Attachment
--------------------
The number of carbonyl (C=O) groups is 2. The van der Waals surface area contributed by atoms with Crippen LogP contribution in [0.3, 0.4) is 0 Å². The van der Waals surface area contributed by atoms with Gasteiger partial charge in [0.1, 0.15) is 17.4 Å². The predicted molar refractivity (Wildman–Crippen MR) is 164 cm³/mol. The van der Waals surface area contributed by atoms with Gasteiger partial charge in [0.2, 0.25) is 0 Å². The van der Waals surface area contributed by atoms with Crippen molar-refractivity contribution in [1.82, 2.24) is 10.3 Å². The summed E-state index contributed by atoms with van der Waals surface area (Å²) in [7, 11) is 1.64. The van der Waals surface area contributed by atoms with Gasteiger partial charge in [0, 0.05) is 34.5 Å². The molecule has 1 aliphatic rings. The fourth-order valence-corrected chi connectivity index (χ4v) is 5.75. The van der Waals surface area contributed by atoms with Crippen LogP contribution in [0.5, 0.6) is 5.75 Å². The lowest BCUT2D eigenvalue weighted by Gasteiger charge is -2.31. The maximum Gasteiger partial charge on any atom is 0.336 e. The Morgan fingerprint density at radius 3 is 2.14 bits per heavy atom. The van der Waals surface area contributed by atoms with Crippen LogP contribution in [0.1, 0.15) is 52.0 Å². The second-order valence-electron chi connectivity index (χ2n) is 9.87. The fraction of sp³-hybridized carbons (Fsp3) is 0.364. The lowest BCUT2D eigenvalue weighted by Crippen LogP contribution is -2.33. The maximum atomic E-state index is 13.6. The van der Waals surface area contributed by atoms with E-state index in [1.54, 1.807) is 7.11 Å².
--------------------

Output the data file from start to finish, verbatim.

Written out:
The number of carbonyl (C=O) groups is 2. The van der Waals surface area contributed by atoms with Crippen LogP contribution in [0.3, 0.4) is 0 Å². The van der Waals surface area contributed by atoms with Gasteiger partial charge in [0.1, 0.15) is 17.4 Å². The predicted molar refractivity (Wildman–Crippen MR) is 164 cm³/mol. The van der Waals surface area contributed by atoms with Gasteiger partial charge in [0.2, 0.25) is 0 Å². The van der Waals surface area contributed by atoms with Crippen molar-refractivity contribution in [1.82, 2.24) is 10.3 Å². The summed E-state index contributed by atoms with van der Waals surface area (Å²) in [7, 11) is 1.64. The van der Waals surface area contributed by atoms with Gasteiger partial charge in [0, 0.05) is 34.5 Å². The molecule has 1 aliphatic rings. The fourth-order valence-corrected chi connectivity index (χ4v) is 5.75. The van der Waals surface area contributed by atoms with Crippen LogP contribution in [0.5, 0.6) is 5.75 Å². The lowest BCUT2D eigenvalue weighted by Gasteiger charge is -2.31. The maximum Gasteiger partial charge on any atom is 0.336 e. The Morgan fingerprint density at radius 3 is 2.14 bits per heavy atom. The van der Waals surface area contributed by atoms with Crippen LogP contribution in [0.1, 0.15) is 52.0 Å². The second-order valence-electron chi connectivity index (χ2n) is 9.87. The fraction of sp³-hybridized carbons (Fsp3) is 0.364. The lowest BCUT2D eigenvalue weighted by Crippen LogP contribution is -2.33. The maximum atomic E-state index is 13.6. The van der Waals surface area contributed by atoms with E-state index in [1.54, 1.807) is 7.11 Å².